# Control Volume Switchboard

This is how I use a control-volume approach to practically monitor circuits. It’s half maths and half “it’s easy that way”. The area below is a switchboard, monitored with multiple CTs. See phisaver.com.

Referring to the above:

**N**et- Import is positive, export is negative

**P**roduction is positive**L**oads are positive and monitored**U**nmonitored loads are same as Loads, just without a CT**B**attery is a positive when providing energy (i.e. like Net and Production) and negative when charging. (We are assuming Production === Solar. See alternative: P=B+S, further down)~~Battery is a special case of Load. Positive when changing, negative when discharging. It is not considered in the following.~~

We can then work out some useful equations. I use them in iotawatts.

**N + P – L – U + B = 0****U = N + P – L**+**B**

If **U**=0 (i.e. we monitor all loads):

**B = – N – P + L**

## Derived Measurements

We can further derive some measurements with cannot be directly sensed. There can be found on the Iotawtt:

- Import : Net max 0
- Export: (Net max 0) x -1
- Unmonitored: Net + Production – (monitored) Loads
- Consumption: Net + Production
*(since Consumption = U+L and U+L = N+P)*

Some further notes on these measures.

- Production and consumption are
*not*at the meter, as production can be self-consumed. - Production is of any kind (e.g. solar, battery, whatever). Battery storage within the building is consider production, it’s just shifted in time.
- Net is “at the meter”.
- It’s help to record Import and Export, because we can easily sum them. You can’t sum Net, then get Export: you have to get Export at each time then sum. This is because the positives and negatives of Net can cancel.

Given that:

`Net = Import - Export `

`Net = Consumption - Production`

.. then putting this together:

`Production - Export + Import - Consumption = 0`

## Import Consumption v Free Consumption

We want to state (e.g.) “your solar system covers *x *% of your energy”. This is a bit tricky. Imagine over two days:

- Day 1: 10 kWh consumption, no production (broken)
- Day 2: 10 kWh consumption, 20kWh production (exactly balanced)

So, do we mean:

- Option A: Fraction of consumption
*directly (*i.e. behind the meter) provided by solar. If so, then that’s 10kWh / 20 kWh or 50%. This is, perhaps, a more accurate measure of solar contribution. - Option B: Fraction of consumption provided by solar (either directly, or exported-then-imported). If so, then that’s 20kWh / 20kWh or 100%. The general definition of “Net Zero” is 100%.

Let’s break consumption up…

Consumption = Consumption_{free}(i.e. behind meter, from onsite production ) + Consumption_{imported}(i.e. imported from Grid)

… and then work out ImportConsumption and FreeFraction for the two options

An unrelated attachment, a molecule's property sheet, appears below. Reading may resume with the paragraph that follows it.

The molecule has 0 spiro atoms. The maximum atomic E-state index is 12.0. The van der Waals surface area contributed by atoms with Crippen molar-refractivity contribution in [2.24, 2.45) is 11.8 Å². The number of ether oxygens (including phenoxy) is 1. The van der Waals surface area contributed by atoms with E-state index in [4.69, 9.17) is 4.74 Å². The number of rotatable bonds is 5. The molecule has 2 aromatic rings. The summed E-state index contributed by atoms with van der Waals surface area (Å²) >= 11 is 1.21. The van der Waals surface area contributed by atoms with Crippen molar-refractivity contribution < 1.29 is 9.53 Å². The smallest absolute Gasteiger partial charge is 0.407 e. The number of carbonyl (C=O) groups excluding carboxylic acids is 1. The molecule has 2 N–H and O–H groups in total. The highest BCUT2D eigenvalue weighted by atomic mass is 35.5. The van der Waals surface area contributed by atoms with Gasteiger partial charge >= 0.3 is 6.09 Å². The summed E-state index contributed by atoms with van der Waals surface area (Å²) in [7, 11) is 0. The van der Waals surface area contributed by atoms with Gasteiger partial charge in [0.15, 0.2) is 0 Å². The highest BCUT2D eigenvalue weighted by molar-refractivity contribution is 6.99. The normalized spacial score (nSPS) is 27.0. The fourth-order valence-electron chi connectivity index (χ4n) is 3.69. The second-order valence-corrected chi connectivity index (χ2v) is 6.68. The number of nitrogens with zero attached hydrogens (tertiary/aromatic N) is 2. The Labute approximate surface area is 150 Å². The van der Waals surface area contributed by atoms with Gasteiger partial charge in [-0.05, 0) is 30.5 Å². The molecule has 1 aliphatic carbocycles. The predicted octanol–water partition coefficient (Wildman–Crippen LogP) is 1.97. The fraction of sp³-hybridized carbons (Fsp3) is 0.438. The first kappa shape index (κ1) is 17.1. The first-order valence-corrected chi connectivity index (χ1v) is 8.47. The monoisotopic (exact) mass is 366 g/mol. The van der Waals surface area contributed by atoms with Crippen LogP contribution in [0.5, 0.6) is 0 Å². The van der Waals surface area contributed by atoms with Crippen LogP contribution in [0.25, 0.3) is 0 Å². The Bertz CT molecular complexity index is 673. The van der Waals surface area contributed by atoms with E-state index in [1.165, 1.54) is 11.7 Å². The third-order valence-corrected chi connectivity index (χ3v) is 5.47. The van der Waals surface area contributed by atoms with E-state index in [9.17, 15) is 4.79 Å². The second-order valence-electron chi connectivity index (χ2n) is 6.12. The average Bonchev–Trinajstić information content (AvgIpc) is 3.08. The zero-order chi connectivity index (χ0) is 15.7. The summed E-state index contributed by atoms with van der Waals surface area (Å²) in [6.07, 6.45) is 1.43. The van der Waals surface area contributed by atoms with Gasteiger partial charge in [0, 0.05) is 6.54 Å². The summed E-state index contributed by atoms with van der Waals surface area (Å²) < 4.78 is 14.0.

#### Option A: “Direct”

ImportFraction_{direct}= Import / Consumption FreeFraction_{direct}= 1 - ImportFraction_{direct}...and by the way... FreeFraction_{direct}= Consumption_{free}/ Consumption FreeFraction_{direct}= (Production - Export) / Consumption

#### Option 2: “Net”

FreeFraction_{net}= Production / Consumption FreeFraction_{net}= 1 - FreeFraction

### Self-Produced Consumption versus Grid Consumption

Recall we split total consumption, C, into “Consumption from onsite production (free)” and “Consumption from imported grid energy(imported)”, or:

`(1) `**C** = C_{free} + C_{imported}

We also know that C_{free}, or “from onsite production” is the onsite Production, less anything Exported:

`(2) C`_{free} = P - E

and so we can re-arrange and substitute to find:

`C`_{imported} = C - C_{free}
C_{imported} = C - P + E

This is useful for PhiSaver as we monitor Production and Export directly, so can calculate C_{free} “free energy / onsite consumption / wadeveryoucalit ” and compare to C_{imported}

We see some sample data below. When solar is active, it’s all C_{free} (solar used on site). At night when production (integrated battery) expires at midnight, we import. The second chart just shows for a given hour (e.g. 00:00 to 01:00 and 07:00 to 08:00) we have both “produced” and “imported” consumption.

## Consumption, Unmonitored and ConsumptionNet

Imagine we’ve got a big switchboard with 40 poles. It’s impractical to monitor each circuit – we tong/guess to monitor the big users. Let’s say we cover 20 poles, with 90% of the load. Great! But what about the 10%? How do we report that?

**ConsumptionNet** is the real consumption. It’s Net + Production at the board. It’s 100% of the load.

**ConsumptionMonitored **is the sum of monitored circuits. It’s 90% of the load in our case.

**Unmonitored** is the difference (10% in our case)

Ideally we’d report this from an iotawatt, but the calculation is difficult and error prone. Instead we calculate it: